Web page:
Robert Smith

Robert Smith is NPR's New York Correspondent. Before moving into his current position, Smith was NPR's education reporter and covered public schools and universities on the West Coast. He reported on a variety of issues facing the education system, including the challenges of over-crowding, tight budgets, teacher retention, and new technology.

Smith's reports have been heard on NPR since 1994, first as a freelance reporter based in the Northwest, then during a short stint for NPR in Los Angeles. Specializing in the offbeat, Smith has taken his microphone into some strange worlds. He traveled into the backcountry with Gearheads to talk about their obsession with camping technology; he snuck into a all-night rave in the California desert; he has dressed up as Santa Claus for an undercover look at the wild night of Santarchy; and he has trained for the oft-mocked Olympic sport of curling. He is particularly fascinated by clowns and turkeys.

Born in London, Ontario, Canada, Smith emigrated to the United States with his family. He grew up in the ski-resort town of Park City, Utah, where he started in radio by hosting a music show while in high school. Smith graduated from Reed College in Portland, Oregon, in 1989, and began reporting for community radio station KBOO. He followed with reporting jobs at KUER in Salt Lake City and KUOW in Seattle, where he was also news director.

Smith now lives in New York with his wife, Robbyn. When he's not reporting, Smith enjoys barbecuing and model rocketry.

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7:42pm

Fri December 14, 2012
Shootings In Newtown, Conn.

Shooter's Family Connections Begin To Emerge

Originally published on Mon December 17, 2012 8:27 am

Transcript

ROBERT SIEGEL, HOST:

From NPR News, this is ALL THINGS CONSIDERED. I'm Robert Siegel.

AUDIE CORNISH, HOST:

And I'm Audie Cornish.

We begin this hour with the tragedy in Connecticut. This morning, around nine o'clock, a young man walked into the Sandy Hook Elementary School in Newtown, Connecticut and began shooting. Federal law enforcement officials now tell NPR the gunman was 20-year-old Adam Lanza of Newtown.

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1:28am

Thu December 13, 2012
Planet Money

Will A $1.9 Billion Settlement Change Banks' Behavior?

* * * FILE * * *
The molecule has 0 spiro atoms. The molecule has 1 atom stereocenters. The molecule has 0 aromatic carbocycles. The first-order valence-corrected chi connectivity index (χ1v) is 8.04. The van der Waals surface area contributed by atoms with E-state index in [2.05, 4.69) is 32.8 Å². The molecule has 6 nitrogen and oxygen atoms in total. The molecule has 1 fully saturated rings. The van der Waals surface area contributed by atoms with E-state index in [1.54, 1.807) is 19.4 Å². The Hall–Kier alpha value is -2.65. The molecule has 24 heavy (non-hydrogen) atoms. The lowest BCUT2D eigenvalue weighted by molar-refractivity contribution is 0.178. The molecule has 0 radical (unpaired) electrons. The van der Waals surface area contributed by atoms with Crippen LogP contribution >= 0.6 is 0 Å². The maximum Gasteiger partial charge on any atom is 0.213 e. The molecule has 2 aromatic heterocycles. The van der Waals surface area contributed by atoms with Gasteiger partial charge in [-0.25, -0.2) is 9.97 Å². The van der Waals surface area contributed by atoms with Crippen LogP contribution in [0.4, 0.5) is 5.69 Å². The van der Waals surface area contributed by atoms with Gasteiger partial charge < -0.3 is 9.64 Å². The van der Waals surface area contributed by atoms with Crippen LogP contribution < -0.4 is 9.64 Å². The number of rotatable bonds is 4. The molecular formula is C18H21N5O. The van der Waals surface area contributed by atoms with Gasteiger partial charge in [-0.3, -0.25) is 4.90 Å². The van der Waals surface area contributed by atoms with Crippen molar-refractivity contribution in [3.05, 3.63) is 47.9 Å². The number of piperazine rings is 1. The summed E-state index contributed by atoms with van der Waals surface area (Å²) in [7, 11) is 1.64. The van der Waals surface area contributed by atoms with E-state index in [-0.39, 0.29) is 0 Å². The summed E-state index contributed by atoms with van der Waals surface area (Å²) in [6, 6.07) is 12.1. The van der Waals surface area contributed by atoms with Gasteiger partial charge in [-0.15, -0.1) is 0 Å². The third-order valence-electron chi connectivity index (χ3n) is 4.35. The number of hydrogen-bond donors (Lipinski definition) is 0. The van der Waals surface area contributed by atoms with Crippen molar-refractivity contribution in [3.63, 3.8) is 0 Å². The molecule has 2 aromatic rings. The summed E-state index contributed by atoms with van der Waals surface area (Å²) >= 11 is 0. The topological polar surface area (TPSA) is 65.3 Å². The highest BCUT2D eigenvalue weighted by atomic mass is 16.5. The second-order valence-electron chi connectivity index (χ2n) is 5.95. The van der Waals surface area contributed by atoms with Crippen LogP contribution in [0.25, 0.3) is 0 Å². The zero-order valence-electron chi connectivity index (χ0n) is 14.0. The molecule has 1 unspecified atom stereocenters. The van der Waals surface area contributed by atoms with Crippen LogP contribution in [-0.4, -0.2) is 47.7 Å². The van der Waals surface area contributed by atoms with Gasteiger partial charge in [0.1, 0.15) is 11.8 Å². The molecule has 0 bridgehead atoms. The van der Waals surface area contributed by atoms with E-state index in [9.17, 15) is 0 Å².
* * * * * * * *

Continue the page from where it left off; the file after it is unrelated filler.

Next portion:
Originally published on Thu December 13, 2012 9:55 am

Ben Stansall AFP/Getty Images

If a kid does something bad and you want to discipline him — give him a timeout, say, or take away a toy — there are some basic principles that seem to work.

The punishment needs to happen quickly after the bad behavior. And it needs to be significant enough to get noticed. Those rules aren't just for kids; they need to hold true for any type of punishment to be effective.

But if you're a federal regulator punishing a bank, it can be tough to be swift enough and to levee a penalty that's severe enough to make a difference.

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3:15pm

Thu November 1, 2012
Around the Nation

New Yorkers Struggle With Limited Transit Options

Originally published on Thu November 1, 2012 4:42 pm

Transcript

AUDIE CORNISH, HOST:

From NPR News, this is ALL THINGS CONSIDERED. I'm Audie Cornish.

ROBERT SIEGEL, HOST:

And I'm Robert Siegel.

New Yorkers were ready to get back to work today. Unfortunately, the region's transportation system was not. Commuters to Manhattan overwhelmed the barely operating bus and train system. From Brooklyn, NPR's Robert Smith reports on the resulting long lines and frustration.

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6:52am

Wed October 31, 2012
Around the Nation

For Famously Impatient New Yorkers, Lots Of Waiting

Transcript

STEVE INSKEEP, HOST:

It's MORNING EDITION from NPR News. I'm Steve Inskeep.

RENEE MONTAGNE, HOST:

And I'm Renee Montagne.

Many people along the East Coast got a reminder this week how fleeting and impermanent life can be. In some cases even the ground beneath their feet has disappeared, after Superstorm Sandy.

INSKEEP: The Jersey shore moved in places, and in others chunks of boardwalk floated away. More than 50 people were killed along the East Coast and today around six million homes and businesses remained without power.

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10:30am

Fri October 19, 2012
Planet Money

Watch Our Fake Presidential Candidate's First Real Ad

Originally published on Fri October 19, 2012 5:12 pm

The fake candidate.
Lam Vo NPR

The story so far: A panel of economists from across the political spectrum came up with a presidential platform they could all support. It was a platform that would doom any real candidate. So we created a fake one.

We tested out one of our key ideas — eliminating the mortgage-interest tax deduction — on a focus group. They hated it.

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